Dining al fresco has always been my favorite way to enjoy a meal, and in light of the pandemic, the outdoors have become especially "in." It doesn't have to take much to create Instagram-worthy ambiance in your own backyard, no matter your style.
* Base layer: Just because you prefer a natural aesthetic doesn't mean you can't zone your outdoor area. Arranging some flagstone pavers on a flat section of yard and leaving a grassy "mortar" will help define the area while offering a storybook touch.
* Shade structure: Create a living pergola using ground-contact treated lumber and training passionflower to grow over it. In part because it is native to the area, it won't take long for it to take over, and its exotic flowers will add a stunning focal point. While wisteria and clematis are popular trellis trailers for their showy blooms, they are invasive and toxic, even to humans.
* Dining table: You could build and distress a farm table, but you could also simply cut and arrange some stumps into a unique centerpiece. Carry the theme through with shorter stumps for stools.
* Lighting: Forage some natural debris or hit the faux flowers section to create a large wreath using sturdy garden wire. Then wrap it in strings of twinkling LED lights.
* Additional ambiance: Light your way with oversized outdoor floor lanterns or scatter them around for a subtle nod to the charming gas lanterns of old.
Al fresco dining away from home
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* Base layer: Opt for white pea gravel for a touch of elegance. The colorfast material will lend a soft brightness, not to mention drainage for your and Mother Nature's parties. Keep it contained with garden edging, which offers another way to express your style.
* Shade structure: Though bordering on modern, copper pipe and fittings are one of the simplest, and fairly inexpensive, ways to construct a cube, and offer more design aesthetic than PVC pipe. Secure the structure using garden stakes. The piping also serves as built-in curtain rods for hanging the billowy curtains of your choice.
* Dining table: Bring an indoor table outside and incorporate some kind of table covering that hits all the high notes. Stenciling the top of the table means you won't have to worry about tablecloths blowing away. Be sure to weatherproof the table in any case.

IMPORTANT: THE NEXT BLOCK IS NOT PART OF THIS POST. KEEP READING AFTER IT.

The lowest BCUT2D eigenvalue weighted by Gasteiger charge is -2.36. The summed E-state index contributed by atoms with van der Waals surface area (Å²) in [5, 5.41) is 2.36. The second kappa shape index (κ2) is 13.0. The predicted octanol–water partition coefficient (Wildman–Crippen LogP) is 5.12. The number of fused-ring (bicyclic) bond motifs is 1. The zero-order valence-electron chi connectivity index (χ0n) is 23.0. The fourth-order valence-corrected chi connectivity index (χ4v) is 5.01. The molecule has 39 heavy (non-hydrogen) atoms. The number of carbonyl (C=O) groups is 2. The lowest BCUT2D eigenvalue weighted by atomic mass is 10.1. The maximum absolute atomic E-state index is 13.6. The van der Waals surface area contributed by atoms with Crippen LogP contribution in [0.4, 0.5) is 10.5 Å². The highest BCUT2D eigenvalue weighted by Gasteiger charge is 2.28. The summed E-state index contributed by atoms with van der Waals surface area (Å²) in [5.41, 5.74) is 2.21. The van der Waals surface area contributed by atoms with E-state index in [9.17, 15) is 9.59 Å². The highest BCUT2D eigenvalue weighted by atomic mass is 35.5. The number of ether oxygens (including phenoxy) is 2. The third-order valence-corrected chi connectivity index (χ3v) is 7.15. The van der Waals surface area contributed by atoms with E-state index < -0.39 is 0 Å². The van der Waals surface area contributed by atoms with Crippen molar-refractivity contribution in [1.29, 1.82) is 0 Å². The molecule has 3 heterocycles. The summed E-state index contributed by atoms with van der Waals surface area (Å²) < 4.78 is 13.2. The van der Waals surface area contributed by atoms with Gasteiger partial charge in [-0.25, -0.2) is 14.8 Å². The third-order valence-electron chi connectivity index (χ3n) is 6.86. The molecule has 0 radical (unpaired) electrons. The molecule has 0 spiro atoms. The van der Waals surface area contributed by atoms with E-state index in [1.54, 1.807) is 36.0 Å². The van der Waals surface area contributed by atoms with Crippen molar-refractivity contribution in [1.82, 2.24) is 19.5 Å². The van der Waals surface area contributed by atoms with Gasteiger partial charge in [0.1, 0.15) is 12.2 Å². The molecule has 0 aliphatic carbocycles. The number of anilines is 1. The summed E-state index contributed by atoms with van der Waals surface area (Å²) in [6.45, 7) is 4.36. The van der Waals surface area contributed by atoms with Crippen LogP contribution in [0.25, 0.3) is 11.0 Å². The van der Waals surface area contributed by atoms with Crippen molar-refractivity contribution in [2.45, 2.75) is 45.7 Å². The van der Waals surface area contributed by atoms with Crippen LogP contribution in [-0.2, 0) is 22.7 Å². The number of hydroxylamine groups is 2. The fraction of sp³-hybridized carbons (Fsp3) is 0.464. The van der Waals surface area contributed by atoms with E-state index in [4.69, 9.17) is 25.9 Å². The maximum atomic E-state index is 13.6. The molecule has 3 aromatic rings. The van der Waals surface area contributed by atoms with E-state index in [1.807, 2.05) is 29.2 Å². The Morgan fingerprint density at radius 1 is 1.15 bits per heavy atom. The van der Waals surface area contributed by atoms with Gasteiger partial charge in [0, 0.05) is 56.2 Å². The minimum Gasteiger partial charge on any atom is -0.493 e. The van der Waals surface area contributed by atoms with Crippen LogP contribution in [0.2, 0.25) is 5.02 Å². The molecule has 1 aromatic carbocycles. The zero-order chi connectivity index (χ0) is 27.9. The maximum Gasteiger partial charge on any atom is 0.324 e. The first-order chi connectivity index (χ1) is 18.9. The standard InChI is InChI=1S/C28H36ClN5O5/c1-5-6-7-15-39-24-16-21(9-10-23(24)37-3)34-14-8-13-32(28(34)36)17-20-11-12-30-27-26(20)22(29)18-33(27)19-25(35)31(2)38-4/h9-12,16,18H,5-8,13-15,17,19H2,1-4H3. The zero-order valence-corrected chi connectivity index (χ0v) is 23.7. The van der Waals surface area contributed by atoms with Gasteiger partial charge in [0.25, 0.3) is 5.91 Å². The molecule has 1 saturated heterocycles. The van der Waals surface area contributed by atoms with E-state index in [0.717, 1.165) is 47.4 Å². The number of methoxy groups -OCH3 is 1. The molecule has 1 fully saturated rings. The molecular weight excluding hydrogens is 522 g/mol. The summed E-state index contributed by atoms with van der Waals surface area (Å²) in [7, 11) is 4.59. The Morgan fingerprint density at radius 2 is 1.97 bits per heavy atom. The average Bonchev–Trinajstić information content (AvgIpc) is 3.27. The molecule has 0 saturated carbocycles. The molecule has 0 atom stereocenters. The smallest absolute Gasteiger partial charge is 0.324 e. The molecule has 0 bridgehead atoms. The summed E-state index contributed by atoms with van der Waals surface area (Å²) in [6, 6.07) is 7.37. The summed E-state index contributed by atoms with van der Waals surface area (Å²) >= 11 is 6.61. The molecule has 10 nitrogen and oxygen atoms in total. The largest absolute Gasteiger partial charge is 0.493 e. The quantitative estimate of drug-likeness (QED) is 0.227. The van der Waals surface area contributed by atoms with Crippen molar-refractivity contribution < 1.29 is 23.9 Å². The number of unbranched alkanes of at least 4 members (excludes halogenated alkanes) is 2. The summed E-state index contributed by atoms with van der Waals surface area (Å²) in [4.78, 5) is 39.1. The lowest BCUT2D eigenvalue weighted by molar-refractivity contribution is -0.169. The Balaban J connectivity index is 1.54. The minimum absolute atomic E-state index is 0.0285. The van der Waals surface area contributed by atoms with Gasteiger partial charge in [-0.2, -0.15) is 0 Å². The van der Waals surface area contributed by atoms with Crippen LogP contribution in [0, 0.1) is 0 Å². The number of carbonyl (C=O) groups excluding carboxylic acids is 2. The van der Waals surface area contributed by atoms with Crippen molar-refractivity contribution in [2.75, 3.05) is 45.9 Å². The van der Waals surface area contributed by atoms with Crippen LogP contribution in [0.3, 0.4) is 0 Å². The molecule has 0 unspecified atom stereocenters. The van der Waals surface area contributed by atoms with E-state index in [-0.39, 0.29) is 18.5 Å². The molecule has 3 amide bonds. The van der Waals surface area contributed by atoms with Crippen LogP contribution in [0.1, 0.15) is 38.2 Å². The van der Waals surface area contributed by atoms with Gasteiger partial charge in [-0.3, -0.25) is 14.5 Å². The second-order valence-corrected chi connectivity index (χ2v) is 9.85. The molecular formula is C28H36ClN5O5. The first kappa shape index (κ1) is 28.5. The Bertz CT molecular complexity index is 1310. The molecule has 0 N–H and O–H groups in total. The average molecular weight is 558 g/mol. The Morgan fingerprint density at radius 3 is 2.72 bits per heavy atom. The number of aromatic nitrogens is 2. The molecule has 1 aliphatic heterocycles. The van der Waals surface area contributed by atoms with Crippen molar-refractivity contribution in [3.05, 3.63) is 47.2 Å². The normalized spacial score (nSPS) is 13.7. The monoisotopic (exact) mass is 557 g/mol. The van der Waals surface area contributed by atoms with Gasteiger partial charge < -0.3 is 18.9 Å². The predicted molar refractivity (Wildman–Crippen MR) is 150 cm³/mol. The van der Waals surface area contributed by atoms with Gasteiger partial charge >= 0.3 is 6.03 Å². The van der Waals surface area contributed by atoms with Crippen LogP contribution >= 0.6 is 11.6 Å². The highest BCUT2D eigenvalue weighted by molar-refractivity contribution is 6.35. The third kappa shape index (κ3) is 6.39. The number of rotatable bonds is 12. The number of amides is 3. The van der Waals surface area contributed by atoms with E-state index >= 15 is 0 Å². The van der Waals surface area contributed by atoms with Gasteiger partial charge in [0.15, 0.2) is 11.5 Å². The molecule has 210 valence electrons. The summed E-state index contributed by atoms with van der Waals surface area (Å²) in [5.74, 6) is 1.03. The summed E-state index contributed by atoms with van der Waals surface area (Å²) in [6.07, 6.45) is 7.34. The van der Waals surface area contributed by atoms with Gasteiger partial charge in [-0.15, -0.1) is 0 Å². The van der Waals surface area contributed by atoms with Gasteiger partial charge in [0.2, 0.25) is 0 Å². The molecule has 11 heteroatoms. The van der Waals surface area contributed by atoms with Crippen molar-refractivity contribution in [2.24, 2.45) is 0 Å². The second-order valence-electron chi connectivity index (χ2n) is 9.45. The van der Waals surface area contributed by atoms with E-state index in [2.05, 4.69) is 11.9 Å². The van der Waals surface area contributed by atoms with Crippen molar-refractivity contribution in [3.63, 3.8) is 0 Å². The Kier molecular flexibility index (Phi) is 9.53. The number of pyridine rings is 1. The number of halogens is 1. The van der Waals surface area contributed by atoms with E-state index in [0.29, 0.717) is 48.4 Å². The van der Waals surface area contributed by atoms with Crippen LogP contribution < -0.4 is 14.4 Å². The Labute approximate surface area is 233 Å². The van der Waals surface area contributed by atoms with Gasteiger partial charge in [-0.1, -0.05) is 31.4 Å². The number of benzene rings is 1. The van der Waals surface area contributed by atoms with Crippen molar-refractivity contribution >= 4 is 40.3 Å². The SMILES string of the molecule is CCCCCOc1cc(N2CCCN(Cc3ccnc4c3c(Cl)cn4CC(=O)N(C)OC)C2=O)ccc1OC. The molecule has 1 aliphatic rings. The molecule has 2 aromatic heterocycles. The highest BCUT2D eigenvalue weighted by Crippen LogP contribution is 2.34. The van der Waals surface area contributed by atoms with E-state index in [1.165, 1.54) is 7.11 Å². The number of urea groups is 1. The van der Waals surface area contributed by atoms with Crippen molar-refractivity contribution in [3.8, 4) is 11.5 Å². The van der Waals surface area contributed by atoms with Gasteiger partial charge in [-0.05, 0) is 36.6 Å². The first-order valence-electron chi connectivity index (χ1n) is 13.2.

* Lighting: Upcycle an old chandelier with some spray paint if necessary and strings of crystal beads if desired, then swap the sconces for votives and fill them with ethereally scented candles.
* Additional ambiance: Go the extra mile by creating a simple gridded wall using pressure-treated lumber. Then tuck battery-operated candles into various alcoves.
* Base layer: For a clean, sleek look, look for large, square pavers. Place them over bushy thyme for a more laid-back approach, or a contrasting pea gravel for a chic design.
* Shade structure: Bring a midcentury modern vibe to your space by creating a slatted hideaway, affixing 1-by-2s to a sturdy base structure. Leaving the wood a natural color will lend a more contemporary aesthetic, while staining it a walnut color will fully bring the midcentury to the modern age. In any case, make sure it's weatherproofed.
* Dining table: You can easily build a simple table using thick plywood for the top and sides. With my nominal mechanical skills, I've found that brackets are a girl's best friend. Stain and seal the plywood, using the brackets on the outer edges as an industrial design element, or capture a contemporary kitchen vibe by tiling the top, and even sides to create a waterfall edge.
* Lighting: Create a floating shelf using stained plywood and some twine; just be sure the knots are extra-secure (or superglued). Then pile it with flickering battery-operated candles.
* Additional ambiance: Heath Ceramics makes some downright funky throwback tiles that would make the perfect backdrop for a midcentury modern-lover.
* Base layer: For those who like to kick off their shoes, create a unique carpet with your groundcover. Try Pennsylvania sedge if your space is dry, or Cherokee sedge if not (or you want to water it). Edge the area with a small moat and fill it with the colorful material of your choice.
* Shade structure: Create a simple base using pressure-treated lumber, and ground it by sinking the posts into cement-filled buckets. Bonus points if they're vintage. Then drape colorful fabric over the top, letting it swag overhead for an air of the carefree lifestyle. When it comes to outdoor fabric, I'm partial to many of Richloom's designs, but Berkshire Home also has an attractive line that you can often score for half the price.
* Dining table: With all the stories that are sure to be told around the table, why not choose a table that tells its own? You shouldn't have to look long at places like the Habitat ReStore to find an old front door with just the right character. You could further antique it, or simply affix a thick piece of glass to the top and chunky balusters as legs.
* Lighting: Feed your wanderlust by staggering Moroccan lanterns over your scene for a dramatic impression. Southeastern Salvage typically has a good selection.
* Additional ambiance: Build on your eclectic design by enclosing it with a hanging installation of old windows. Or an assortment of large picture frames for a true Instagram moment.